Equine Motor Neuron Disease: What We Know
There's something not right with your horse. He's sweating, his muscles are twitching, and he can't seem to stand still. He just looks uncomfortable. You call your veterinarian and suggest it could be colic, but at the 2012 Western Veterinary Conference, held Feb. 19-23 in Las Vegas, Nev., one researcher suggested another ailment to consider: equine motor neuron disease, or EMND.
Elizabeth G. Davis, DVM, PhD, Dipl. ACVIM, associate professor and equine section head at the Kansas State University College of Veterinary Medicine, explained that while the first cases of EMND were reported in 1990 by Divers and colleagues, researchers and veterinarians are still working to better understand both the etiology and the disease itself. She gave an overview of what we, as an industry, know about EMND and what we're still working to figure out.
Davis began by describing the EMND-affected horse and relaying what is known about potential disease causes. Affected horses, she said, appear thin due to a loss in muscle mass. These horses often stand in a "camped under" stance, hold their heads in a relatively horizontal position, and have an elevated tail carriage.
According to Davis, clinical signs of EMND include:
Affected horses also have an urge to constantly shift their weight and continue moving, she added. Although researchers have not yet identified one specific etiology, they have demonstrated that EMND is associated with vitamin E deficiency. However, other mineral deficits or intoxications are likely involved because some horses with EMND exhibit vitamin E levels within the normal reference ranges.
Researchers have also observed that Quarter Horses and Thoroughbreds seem to be overrepresented in some patient populations and gender does not appear to be a factor in the disease, she added. The breed association is most likely a result of management practices rather than a true breed predisposition.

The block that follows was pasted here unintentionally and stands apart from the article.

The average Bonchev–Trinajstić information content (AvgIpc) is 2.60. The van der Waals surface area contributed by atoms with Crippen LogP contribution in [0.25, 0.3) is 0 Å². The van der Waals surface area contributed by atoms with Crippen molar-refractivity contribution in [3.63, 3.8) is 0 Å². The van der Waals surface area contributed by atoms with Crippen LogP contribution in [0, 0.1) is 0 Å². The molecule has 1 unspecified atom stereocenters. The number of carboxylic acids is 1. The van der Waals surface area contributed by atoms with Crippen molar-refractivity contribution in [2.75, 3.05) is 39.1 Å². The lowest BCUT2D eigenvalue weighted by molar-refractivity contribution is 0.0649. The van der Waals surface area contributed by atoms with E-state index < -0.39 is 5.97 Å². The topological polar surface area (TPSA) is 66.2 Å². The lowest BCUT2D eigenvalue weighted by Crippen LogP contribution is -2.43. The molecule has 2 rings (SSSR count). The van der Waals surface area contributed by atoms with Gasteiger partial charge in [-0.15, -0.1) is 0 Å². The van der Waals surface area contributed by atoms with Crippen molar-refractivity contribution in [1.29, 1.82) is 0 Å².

"Horses with EMND have frequently been housed at the same location for at least 18 months," Davis noted. "There is minimal or no pasture for the great majority of cases." Additionally, she noted, the majority of affected horses consume grass hay and concentrate grain.
Davis relayed that EMND diagnosis is based on clinical signs along with histology and serologic tests. Specifically, she noted, pathologists examine a muscle biopsy from the tailhead to look for characteristic abnormalities typically associated with EMND.
"The characteristic lesions within muscle of the tailhead are a result of damage of very specific motor nerves," she explained. "The site of biopsy sample from the tailhead is very specific in order to obtain a sample of muscle tissue that has lost the normal innervation from health nerves; instead it has been innervated by these damaged nerves, which is referred to as an axonopathic effect."
In serologic tests a low plasma vitamin E level is often, but not always, found in EMND horses, Davis said. Additionally, she said, researchers and veterinarians consistently identify a mild to moderate elevation of the muscle enzymes creatine kinase and aspartate aminotransferase in EMND horses.
"The muscle enzymes are slightly elevated because of low-grade chronic muscle damage due to the loss of proper (normal) innervation from healthy nerves," Davis explained.
Management and Prognosis
Once a horse is diagnosed with EMND, owners should implement management changes carefully but aggressively: Provide horses with moderate to severe EMND with a deeply bedded stall to encourage rest, provide green forage, and administer about 10,000 IU of natural vitamin E daily via a feed supplement, relayed Davis.
For horses with mild to moderate EMND, feed green forage, administer 10,000 IU vitamin E, and if possible, offer pasture access, Davis said.
She stressed that when choosing a vitamin E supplement, avoid synthetic products. Natural vitamin E products are "well absorbed" by horses and are able to enter the central nervous system (CNS) at therapeutic levels, she explained, while synthetic products aren't well absorbed and typically don't reach therapeutic levels in the CNS. In most cases Davis recommends EMND horses be kept on vitamin E as long as they remain in an at-risk environment (see sidebar at left).
The prognosis for EMND varies and depends on the severity of clinical signs, Davis explained.
"Approximately 40% of horses with EMND continue to deteriorate and are euthanized within four weeks of the onset of clinical signs," she said. "Approximately 40% have marked improvement in clinical signs within four to six weeks after either relocation to another stable and/or administration of antioxidants, and approximately 20% remain permanently and noticeably atrophied."
Although EMND is not yet fully understood, it's a treatable--and often time preventable--disease. As with many equine ailments, early detection and treatment tends to yield more positive results, so consulting a veterinarian at the first sign of a problem is advisable.
Disclaimer: Seek the advice of a qualified veterinarian before proceeding with any diagnosis, treatment, or therapy.
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